Is Vito Lopez the Only Issue in His Council Race?

Photo by: Tobias Salinger
A sign thanking then-Assemblyman Vito Lopez at Bushwick's Rheingold development attests to his help in creating 300 affordable units onsite. He believes voters will support him because of that and similar achievements.

Policing, sick-leave and housing concern many in the 34th district, but it's one of the candidates—the Assemblyman forced from office by scandal—who dominates the discourse.

By: Tobias Salinger

Despite the accusations surrounding him, the long list of endorsements lined up by his opponent and the reports of his faltering physical health, former state Assemblyman Vito Lopez is showing no signs of weakness in a race for City Council. He says it's a mistake to underestimate his impact on Bushwick, Williamsburg and Ridgewood over his three decades in Albany.

“Even my critics will tell you about the revitalization,” says Lopez. “In your article, you could say that 'I think there's been some positive changes in the community.'”

Most of Lopez's detractors, who have grown in number since he resigned from the Assembly in May amid allegations he made sexual advances towards his female employees, are backing Antonio Reynoso, the former chief of staff to the 34th district's current representative, Councilwoman Diana Reyna. The race may divide this gentrifying area along familiar lines.

“The politics in Bushwick and Williamsburg are pretty polarized,” says Ana Maria Archila, the co-executive director of Make the Road New York's political action committee. “It's like you're with Vito or you're against him. He's defined those poles.”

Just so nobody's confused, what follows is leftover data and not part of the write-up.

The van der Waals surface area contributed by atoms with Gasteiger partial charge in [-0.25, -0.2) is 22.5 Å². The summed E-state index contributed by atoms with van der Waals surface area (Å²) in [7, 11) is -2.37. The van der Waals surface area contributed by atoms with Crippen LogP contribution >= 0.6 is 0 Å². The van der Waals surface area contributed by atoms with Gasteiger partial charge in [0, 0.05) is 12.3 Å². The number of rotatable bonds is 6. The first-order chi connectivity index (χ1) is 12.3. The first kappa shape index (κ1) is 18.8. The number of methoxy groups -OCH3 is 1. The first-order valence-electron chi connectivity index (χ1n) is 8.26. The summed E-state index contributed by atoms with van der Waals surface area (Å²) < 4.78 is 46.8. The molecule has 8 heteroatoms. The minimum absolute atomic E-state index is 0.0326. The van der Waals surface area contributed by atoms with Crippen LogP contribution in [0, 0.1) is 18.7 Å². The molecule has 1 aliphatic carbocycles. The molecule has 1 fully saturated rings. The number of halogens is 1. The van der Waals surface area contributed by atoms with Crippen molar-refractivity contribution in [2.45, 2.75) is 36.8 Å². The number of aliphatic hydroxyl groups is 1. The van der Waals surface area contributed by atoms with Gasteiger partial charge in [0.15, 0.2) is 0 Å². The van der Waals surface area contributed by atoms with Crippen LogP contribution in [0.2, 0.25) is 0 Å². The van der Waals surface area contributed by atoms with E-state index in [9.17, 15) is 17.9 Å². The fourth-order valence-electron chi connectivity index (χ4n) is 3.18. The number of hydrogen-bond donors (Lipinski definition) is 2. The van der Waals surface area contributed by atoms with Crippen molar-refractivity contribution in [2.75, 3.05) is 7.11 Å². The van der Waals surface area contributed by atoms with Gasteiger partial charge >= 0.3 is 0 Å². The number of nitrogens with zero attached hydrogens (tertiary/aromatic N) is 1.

But Archila and others who are supporting Reynoso say their advocacy for the founding member of New Kings Democrats and former ACORN organizer should be seen as a tribute to Reynoso rather than a simple effort to beat Lopez in this majority-Latino district.

The Lopez factor

Lopez, 72, was first elected to the Assembly in 1984 and made a name for himself as the influential chairman of the Housing Committee and the leader of the Brooklyn Democratic Party. Humberto Soto, the president of Williamsburg's Puerto Rican State Parade & Festival, and Gladys Santiago, a former district leader and home health aide, are also vying for the seat.

Reynoso acknowledges his endorsements from influential unions—such as 1199 SEIU, the United Federation of Teachers and DC 37—and elected officials (like Council Speaker Christine Quinn, Brooklyn Borough President Marty Markowitz and current Kings County party chairman Frank Seddio) do not add up to an easy victory against an opponent like Lopez.

“I've got to keep working hard every single day,” he says outside a Williamsburg subway station where he handed out campaign flyers with Manhattan Councilman Dan Garodnick on a recent morning. “This is going to be a tough race, and we need every single person who can to help.”